Osho Leela Diaries: Jen

leela pic

Day: Saturday

Time 3:00-6:30

Class: The Deconstruction

In my humble opinion, the best way to really get your head around a subject or a concept is to teach it to someone else. You’re never more in the moment than when you’re teaching and that’s when you find things you didn’t think you were looking for.

So it was great to teach The Deconstruction with Lloydie on the Saturday afternoon, and even better that it was a double session so we could really get our teeth into it. As we perform a 2-person deconstruction (Life Deconstructed) we’re both clear on how ‘our’ version works but teaching it to a group raises so many ideas.

Many of the things you discover as you’re teaching come out of happy accidents. In the case of Saturday, it was the number of students we had and the amount of time we had to play.

For a start, we talked about the basic structure and – in passing – mentioned how ‘heady’ it is. By the end of the session, students were enthusiastically talking about what a comfortable format it is. Heady? Someone questioned….we-ell I suppose heady for US, for two people trying to do the job of 4-8 people, but maybe not so much for a big group.

Before I go on I should probably explain the format of The Deconstruction. It’s a neat mix of character and ideas:

You start with a base scene between two people during which you explore their relationship, feelings towards each other and details of their lives.

You then do a montage of scenes exploring the themes from the base scene in an unrelated context, e.g. a base scene about 2 old men fishing might produce 3 unrelated scenes about competitiveness, fear of dying and hope but with no mention of the old men or their world.

You return to the base scene – those two men again – perhaps in the same location, perhaps somewhere new, but still exploring more details of their lives and relationship.

This is followed by a montage of scenes set in the WORLD of the two old fishermen (the base scene). This COULD include one of those men but in most cases it will involve people and places they’ve referred to, e.g. the children of fisherman ‘A’, the ex-wife of fisherman ‘B’, the underwater life of the lake where the old men fish.

Almost finally, you return to the base scene and the final ‘beat’. Has anything shifted for the old fishermen? Has the journey of the improvisers affected the characters. You may not consciously use any of the themes or world that you’ve discovered together over the course of the show but unconsciously some of it may bleed into the base scene.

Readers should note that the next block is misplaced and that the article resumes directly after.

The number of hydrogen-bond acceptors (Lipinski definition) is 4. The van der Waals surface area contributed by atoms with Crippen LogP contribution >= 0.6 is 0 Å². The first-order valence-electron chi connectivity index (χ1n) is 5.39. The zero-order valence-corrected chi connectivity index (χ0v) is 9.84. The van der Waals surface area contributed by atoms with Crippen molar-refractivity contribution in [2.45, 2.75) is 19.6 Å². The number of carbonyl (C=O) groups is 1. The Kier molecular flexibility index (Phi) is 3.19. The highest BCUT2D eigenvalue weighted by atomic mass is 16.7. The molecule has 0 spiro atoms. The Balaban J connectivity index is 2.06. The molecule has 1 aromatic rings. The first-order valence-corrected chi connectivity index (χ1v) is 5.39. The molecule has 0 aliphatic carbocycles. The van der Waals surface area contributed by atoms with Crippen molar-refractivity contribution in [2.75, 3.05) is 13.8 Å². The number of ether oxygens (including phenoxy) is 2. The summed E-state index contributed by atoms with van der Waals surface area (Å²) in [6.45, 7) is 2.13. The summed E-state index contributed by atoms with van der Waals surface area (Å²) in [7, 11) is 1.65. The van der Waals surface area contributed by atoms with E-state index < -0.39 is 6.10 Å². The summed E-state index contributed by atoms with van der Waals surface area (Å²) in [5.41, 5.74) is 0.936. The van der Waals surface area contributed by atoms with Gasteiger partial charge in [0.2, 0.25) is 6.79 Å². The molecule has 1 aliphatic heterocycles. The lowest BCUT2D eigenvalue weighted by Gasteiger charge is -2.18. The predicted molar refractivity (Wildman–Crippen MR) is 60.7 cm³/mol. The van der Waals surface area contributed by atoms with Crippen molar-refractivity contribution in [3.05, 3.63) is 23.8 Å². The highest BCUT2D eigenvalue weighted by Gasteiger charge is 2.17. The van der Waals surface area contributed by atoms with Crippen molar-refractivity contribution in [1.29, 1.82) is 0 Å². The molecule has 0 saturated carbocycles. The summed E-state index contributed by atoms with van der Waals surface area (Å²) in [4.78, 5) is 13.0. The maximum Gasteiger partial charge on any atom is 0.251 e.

The very last ‘tag-on’ is a medley of scenes I like to call the ‘b-dum chhh’ scenes – the final percussion, the icing on the cake, all the little tie-ups and gags you didn’t get to do in the main piece.

We had two groups of 6 and 7 doing two decons and only three hours so – as with our own version, we decided not to do the last bit – the tag-ons. We don’t do it at the moment because it’s so hard to come on with premise and gags with only two of you and no time in the wings to think of anything. But at the end of the session, we had 15mins left, Lloydie and I turned to each other with the same idea, so we combined both groups for a hilarious quarter of an hour of mini-scenes and sketches where characters and concepts from both deconstructions met and melded. It was great fun and I’d definitely recommend it as a model for anyone with a couple of groups wishing to do a show together.

Another thing that we didn’t have time to do was to explore playing with time. For ease of teaching, and generally to avoid confusion, we choose to do our own decon in chronological order, but one student suggested playing travelling around in time. It’s certainly an option and I’d be keen to see what a larger group made of it. I still think it would be confusing to do it in either of the 3 base scenes, but it might be fun to use it as one of the two montage sections, e.g. instead of the WORLD or THEMES, or even as an extra section.

But of course, this is the beauty of the Deconstruction, you can deconstruct your scenes however you want! Like the Harold (of which the Decon is really just a variant), it can be moulded into whatever form and to explore whatever details you please. For some reason, it took me a double session teaching it to realise its potential.

Jenny Rowe

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